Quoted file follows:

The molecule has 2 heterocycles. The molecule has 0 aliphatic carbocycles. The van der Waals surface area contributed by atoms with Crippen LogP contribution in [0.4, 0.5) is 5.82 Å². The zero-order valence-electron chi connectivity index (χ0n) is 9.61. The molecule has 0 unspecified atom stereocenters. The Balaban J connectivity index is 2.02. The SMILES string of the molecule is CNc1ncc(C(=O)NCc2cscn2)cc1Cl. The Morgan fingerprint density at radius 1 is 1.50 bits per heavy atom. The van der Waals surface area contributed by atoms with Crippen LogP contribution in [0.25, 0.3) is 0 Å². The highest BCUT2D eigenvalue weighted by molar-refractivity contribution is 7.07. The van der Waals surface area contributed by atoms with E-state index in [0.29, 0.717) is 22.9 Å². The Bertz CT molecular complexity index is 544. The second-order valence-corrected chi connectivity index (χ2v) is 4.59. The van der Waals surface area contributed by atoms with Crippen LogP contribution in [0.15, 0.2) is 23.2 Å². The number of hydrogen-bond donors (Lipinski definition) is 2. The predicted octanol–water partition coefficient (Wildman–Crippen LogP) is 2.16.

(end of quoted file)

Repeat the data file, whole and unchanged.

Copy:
The molecule has 2 heterocycles. The molecule has 0 aliphatic carbocycles. The van der Waals surface area contributed by atoms with Crippen LogP contribution in [0.4, 0.5) is 5.82 Å². The zero-order valence-electron chi connectivity index (χ0n) is 9.61. The molecule has 0 unspecified atom stereocenters. The Balaban J connectivity index is 2.02. The SMILES string of the molecule is CNc1ncc(C(=O)NCc2cscn2)cc1Cl. The Morgan fingerprint density at radius 1 is 1.50 bits per heavy atom. The van der Waals surface area contributed by atoms with Crippen LogP contribution in [0.25, 0.3) is 0 Å². The highest BCUT2D eigenvalue weighted by molar-refractivity contribution is 7.07. The van der Waals surface area contributed by atoms with E-state index in [0.29, 0.717) is 22.9 Å². The Bertz CT molecular complexity index is 544. The second-order valence-corrected chi connectivity index (χ2v) is 4.59. The van der Waals surface area contributed by atoms with Crippen LogP contribution in [0.15, 0.2) is 23.2 Å². The number of hydrogen-bond donors (Lipinski definition) is 2. The predicted octanol–water partition coefficient (Wildman–Crippen LogP) is 2.16.